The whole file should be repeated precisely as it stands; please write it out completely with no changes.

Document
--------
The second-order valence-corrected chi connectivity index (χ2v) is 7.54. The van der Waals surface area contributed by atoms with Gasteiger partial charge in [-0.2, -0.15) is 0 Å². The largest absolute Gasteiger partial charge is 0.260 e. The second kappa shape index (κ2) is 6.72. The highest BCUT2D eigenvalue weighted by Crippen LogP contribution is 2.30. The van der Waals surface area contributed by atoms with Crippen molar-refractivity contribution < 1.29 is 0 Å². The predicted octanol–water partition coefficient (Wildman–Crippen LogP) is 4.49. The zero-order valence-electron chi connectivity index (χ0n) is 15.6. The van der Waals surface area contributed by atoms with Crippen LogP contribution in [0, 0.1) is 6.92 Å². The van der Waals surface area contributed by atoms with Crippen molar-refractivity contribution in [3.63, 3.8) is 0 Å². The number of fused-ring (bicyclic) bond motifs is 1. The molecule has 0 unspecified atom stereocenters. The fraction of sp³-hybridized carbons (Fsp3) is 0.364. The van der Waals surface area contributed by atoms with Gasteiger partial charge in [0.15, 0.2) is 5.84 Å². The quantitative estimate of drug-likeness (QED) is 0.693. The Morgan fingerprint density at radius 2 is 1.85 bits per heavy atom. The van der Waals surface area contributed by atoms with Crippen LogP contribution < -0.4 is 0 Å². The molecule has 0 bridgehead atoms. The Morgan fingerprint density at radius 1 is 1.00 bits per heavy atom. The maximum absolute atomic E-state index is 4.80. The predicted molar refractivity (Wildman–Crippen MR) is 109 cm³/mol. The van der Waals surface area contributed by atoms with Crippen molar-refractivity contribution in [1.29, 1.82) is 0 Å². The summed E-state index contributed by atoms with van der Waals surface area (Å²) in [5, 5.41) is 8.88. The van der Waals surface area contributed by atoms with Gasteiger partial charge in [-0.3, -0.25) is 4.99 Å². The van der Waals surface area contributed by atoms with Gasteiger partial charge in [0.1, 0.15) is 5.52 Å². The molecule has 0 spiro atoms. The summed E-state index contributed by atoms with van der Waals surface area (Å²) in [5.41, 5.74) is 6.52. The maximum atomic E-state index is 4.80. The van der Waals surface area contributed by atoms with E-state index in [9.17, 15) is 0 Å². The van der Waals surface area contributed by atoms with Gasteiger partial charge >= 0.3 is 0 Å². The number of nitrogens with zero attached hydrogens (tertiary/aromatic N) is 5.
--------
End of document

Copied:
The second-order valence-corrected chi connectivity index (χ2v) is 7.54. The van der Waals surface area contributed by atoms with Gasteiger partial charge in [-0.2, -0.15) is 0 Å². The largest absolute Gasteiger partial charge is 0.260 e. The second kappa shape index (κ2) is 6.72. The highest BCUT2D eigenvalue weighted by Crippen LogP contribution is 2.30. The van der Waals surface area contributed by atoms with Crippen molar-refractivity contribution < 1.29 is 0 Å². The predicted octanol–water partition coefficient (Wildman–Crippen LogP) is 4.49. The zero-order valence-electron chi connectivity index (χ0n) is 15.6. The van der Waals surface area contributed by atoms with Crippen LogP contribution in [0, 0.1) is 6.92 Å². The van der Waals surface area contributed by atoms with Crippen molar-refractivity contribution in [3.63, 3.8) is 0 Å². The number of fused-ring (bicyclic) bond motifs is 1. The molecule has 0 unspecified atom stereocenters. The fraction of sp³-hybridized carbons (Fsp3) is 0.364. The van der Waals surface area contributed by atoms with Gasteiger partial charge in [0.15, 0.2) is 5.84 Å². The quantitative estimate of drug-likeness (QED) is 0.693. The Morgan fingerprint density at radius 2 is 1.85 bits per heavy atom. The van der Waals surface area contributed by atoms with Crippen LogP contribution < -0.4 is 0 Å². The molecule has 0 bridgehead atoms. The Morgan fingerprint density at radius 1 is 1.00 bits per heavy atom. The maximum absolute atomic E-state index is 4.80. The predicted molar refractivity (Wildman–Crippen MR) is 109 cm³/mol. The van der Waals surface area contributed by atoms with Crippen molar-refractivity contribution in [1.29, 1.82) is 0 Å². The summed E-state index contributed by atoms with van der Waals surface area (Å²) in [5, 5.41) is 8.88. The van der Waals surface area contributed by atoms with Gasteiger partial charge in [-0.3, -0.25) is 4.99 Å². The van der Waals surface area contributed by atoms with Gasteiger partial charge in [0.1, 0.15) is 5.52 Å². The molecule has 0 spiro atoms. The summed E-state index contributed by atoms with van der Waals surface area (Å²) in [5.41, 5.74) is 6.52. The maximum atomic E-state index is 4.80. The van der Waals surface area contributed by atoms with E-state index in [9.17, 15) is 0 Å². The van der Waals surface area contributed by atoms with Gasteiger partial charge >= 0.3 is 0 Å². The number of nitrogens with zero attached hydrogens (tertiary/aromatic N) is 5.